Samsung is also promising to use the 1Tb 4-bit V-NAND QLC chips to produce new 128GB memory cards for use in smartphones and tablets. At the time, it ensured consumers that the new memory solutions would allow for the creation of solid state drives (SSDs) with significantly increased capacity. That charge is used to read information from a sensor, so it's much more hard to maintain performance over time. The so-called QLC quad-level cells pack more memory into the same space as previous 3-bit cells, while operating at the same speeds.
Based on the company's 64-layer vertical NAND (V-NAND) stacked design, Samsung's announcement comes with a world's first: the confirmation that the company will release the market's first quad-level cell (QLC) 4TB SSD for consumer use, based on SATA connectivity - and it's doing so using a three-bit controller, oddly.
As the chip capacity per unit area rises from 3 to 4-bit, electric charge can decrease by as much as 50 percent.
As a result, sequential read speed is given as 540 MB/s and sequential write as 520 MB/s, though random read/write figures have yet to be revealed.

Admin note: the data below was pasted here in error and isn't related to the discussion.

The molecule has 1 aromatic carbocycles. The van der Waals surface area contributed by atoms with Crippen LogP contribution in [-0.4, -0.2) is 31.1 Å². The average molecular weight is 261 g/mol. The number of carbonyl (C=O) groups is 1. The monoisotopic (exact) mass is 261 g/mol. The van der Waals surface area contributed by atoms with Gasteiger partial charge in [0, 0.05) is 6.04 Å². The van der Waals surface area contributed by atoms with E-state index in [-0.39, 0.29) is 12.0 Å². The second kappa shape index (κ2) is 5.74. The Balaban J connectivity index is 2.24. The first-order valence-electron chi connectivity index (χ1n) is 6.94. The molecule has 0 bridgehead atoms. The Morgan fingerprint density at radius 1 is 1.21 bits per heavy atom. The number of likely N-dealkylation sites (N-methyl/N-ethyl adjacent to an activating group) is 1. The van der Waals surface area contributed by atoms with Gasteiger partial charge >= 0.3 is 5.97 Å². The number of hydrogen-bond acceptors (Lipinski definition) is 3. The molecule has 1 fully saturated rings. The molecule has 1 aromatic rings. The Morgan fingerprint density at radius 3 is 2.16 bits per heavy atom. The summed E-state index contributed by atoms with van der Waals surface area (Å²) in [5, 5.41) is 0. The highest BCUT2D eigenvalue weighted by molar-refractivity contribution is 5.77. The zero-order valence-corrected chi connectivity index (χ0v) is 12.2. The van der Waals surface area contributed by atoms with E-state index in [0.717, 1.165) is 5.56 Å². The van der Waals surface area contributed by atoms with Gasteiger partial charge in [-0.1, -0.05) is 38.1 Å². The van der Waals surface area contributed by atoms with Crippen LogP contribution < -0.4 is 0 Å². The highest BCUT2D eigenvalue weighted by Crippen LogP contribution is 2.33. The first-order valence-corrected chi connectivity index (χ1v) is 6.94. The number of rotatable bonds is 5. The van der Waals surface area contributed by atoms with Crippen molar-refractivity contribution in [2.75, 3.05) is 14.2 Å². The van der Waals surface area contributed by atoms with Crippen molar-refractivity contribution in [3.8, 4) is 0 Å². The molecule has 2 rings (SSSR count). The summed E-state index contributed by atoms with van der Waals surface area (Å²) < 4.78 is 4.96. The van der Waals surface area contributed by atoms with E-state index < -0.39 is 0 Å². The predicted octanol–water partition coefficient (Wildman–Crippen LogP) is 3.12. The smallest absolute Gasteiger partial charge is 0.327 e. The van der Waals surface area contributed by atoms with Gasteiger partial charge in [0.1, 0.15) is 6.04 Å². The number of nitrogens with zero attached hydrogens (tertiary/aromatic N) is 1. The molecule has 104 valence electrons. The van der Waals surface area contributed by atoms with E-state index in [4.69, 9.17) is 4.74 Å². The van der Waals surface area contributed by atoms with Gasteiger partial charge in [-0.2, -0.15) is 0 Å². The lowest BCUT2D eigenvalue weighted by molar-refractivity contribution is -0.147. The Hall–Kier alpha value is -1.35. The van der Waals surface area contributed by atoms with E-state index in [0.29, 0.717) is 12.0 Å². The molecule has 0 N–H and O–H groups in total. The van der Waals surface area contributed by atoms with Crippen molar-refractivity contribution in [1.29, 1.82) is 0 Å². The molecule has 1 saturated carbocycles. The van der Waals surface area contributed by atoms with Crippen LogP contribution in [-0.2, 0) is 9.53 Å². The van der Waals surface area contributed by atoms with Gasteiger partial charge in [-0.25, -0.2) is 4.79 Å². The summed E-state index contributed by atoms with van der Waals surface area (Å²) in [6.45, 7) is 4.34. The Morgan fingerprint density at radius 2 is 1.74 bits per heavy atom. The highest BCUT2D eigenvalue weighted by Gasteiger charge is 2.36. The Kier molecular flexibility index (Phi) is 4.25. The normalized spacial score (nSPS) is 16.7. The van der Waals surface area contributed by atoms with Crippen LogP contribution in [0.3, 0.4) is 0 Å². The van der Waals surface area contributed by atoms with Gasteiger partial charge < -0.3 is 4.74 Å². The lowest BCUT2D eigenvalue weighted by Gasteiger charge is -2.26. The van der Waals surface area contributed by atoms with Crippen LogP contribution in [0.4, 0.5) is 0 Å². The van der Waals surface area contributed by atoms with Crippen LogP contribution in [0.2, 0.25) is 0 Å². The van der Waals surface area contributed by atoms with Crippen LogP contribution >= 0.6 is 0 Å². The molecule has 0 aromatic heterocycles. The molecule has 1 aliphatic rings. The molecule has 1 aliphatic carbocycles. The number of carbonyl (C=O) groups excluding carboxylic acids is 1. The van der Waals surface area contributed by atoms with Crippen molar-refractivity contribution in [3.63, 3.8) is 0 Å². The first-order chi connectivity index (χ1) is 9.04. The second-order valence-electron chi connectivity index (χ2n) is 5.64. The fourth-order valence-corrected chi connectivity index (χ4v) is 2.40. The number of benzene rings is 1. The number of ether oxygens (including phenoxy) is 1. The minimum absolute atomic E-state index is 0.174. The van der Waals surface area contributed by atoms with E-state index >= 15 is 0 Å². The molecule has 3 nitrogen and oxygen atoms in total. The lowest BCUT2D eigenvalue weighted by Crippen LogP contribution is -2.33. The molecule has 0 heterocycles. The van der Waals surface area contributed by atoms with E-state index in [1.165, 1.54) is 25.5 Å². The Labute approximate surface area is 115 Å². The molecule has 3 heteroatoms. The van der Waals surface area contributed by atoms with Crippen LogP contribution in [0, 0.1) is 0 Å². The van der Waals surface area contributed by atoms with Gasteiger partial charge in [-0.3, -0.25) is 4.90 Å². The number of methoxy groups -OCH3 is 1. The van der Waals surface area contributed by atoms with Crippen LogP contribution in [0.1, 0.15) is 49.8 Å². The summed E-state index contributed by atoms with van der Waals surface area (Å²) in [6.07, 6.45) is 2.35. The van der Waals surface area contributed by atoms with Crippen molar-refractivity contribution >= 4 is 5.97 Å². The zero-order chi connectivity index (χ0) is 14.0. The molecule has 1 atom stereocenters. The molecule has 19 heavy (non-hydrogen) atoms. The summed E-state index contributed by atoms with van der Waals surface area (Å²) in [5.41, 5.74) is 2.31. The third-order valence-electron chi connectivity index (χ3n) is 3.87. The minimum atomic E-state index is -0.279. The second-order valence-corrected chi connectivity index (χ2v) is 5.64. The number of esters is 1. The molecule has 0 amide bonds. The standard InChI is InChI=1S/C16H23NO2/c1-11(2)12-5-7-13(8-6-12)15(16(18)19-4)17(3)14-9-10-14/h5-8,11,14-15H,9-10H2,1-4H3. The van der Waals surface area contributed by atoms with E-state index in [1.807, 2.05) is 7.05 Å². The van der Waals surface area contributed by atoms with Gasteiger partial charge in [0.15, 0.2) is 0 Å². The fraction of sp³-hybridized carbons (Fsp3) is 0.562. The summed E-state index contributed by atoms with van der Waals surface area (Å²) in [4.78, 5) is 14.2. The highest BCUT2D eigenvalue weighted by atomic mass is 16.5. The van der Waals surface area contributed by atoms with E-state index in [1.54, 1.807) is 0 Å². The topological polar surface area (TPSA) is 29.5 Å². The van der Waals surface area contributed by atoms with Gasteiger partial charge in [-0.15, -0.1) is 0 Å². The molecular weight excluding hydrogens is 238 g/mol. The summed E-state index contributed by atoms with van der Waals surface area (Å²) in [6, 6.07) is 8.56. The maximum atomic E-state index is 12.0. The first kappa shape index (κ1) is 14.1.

Samsung plans to introduce 1TB, 2TB and 4TB SSDs later in 2018 in the laptop-friendly 2.5-inch form factor.
Samsung sends 4TB QLC SSDs into mass production
And if you're anxious about reliability, know that these drives will have a pretty generous three-year warranty.
Samsung didn't mention a price for any of the upcoming SSD models.
Pricing is yet to be revealed but the new drives are expected to be significantly cheaper than the Samsung EVO series now available.
"Samsung's new 4-bit SATA SSD will herald a massive move to terabyte-SSDs for consumers", said Jaesoo Han, executive vice president of memory sales & marketing at Samsung Electronics. We now have no indication on pricing.
Tropical storm warning posted for Big Island
Combined with high tides, this could lead to some overwash of low-lying coastal areas and perhaps some beach erosion. Surf: Swells generated by Hector are forecast to reach southeast and east shores of some islands late Tuesday.